Publication: Affordability of Public Transport in Developing Countries
The analysis reported here was prompted by a realization that there was little reliable and consistent information on what proportion of household income is spent on urban public transport. The information available uses inconsistent definitions of what costs are included and how income is measured, making comparisons between cities difficult. The authors report here on about a dozen studies that have addressed the issue of affordability. Though different measures are used in different countries, making it difficult to compare the results between cities, from the studies in South America, South Asia, Eastern and Western Europe, Africa, East Asia and Australasia summarized here, the authors make clear that the affordability of urban transport is considered an issue of importance throughout the developing world. There is also evidence that the high cost of urban transport is having a negative impact on the lives of the urban poor - either through restricting their access to jobs that are within feasible walking or cycling distance, by consuming an unsustainable proportion of their income, or by dramatically curtailing the number of journeys that they make. The problem is possibly most grave in Africa, the continent for which there is the least documentation. To address the need for easily available and comprehensive comparative information on affordability of public transport fares, the authors developed an Affordability Index to be used as a first indication of the affordability of fares in a particular city. The second half of this report describes the construction of this Affordability Index and then describes the results from applying this Index to 27 cities.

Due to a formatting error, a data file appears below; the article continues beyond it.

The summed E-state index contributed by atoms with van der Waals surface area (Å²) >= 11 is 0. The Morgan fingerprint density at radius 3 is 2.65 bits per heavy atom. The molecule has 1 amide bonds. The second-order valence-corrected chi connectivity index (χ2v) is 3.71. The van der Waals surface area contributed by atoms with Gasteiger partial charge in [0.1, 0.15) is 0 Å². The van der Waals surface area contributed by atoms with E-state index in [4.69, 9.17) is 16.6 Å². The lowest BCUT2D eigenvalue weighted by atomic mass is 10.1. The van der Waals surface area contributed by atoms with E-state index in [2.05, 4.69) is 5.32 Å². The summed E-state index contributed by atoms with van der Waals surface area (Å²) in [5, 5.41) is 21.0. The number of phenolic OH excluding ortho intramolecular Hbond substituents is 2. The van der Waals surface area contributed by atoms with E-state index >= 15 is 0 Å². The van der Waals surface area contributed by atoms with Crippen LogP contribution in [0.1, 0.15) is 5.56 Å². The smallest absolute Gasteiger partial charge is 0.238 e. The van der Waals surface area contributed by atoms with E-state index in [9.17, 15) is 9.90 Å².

“Carruthers, Robin; Dick, Malise; Saurkar, Anuja. 2005. Affordability of Public Transport in Developing Countries. Transport Papers series;no. TP-3. © World Bank, Washington, DC. http://hdl.handle.net/10986/17408 License: CC BY 3.0 IGO.”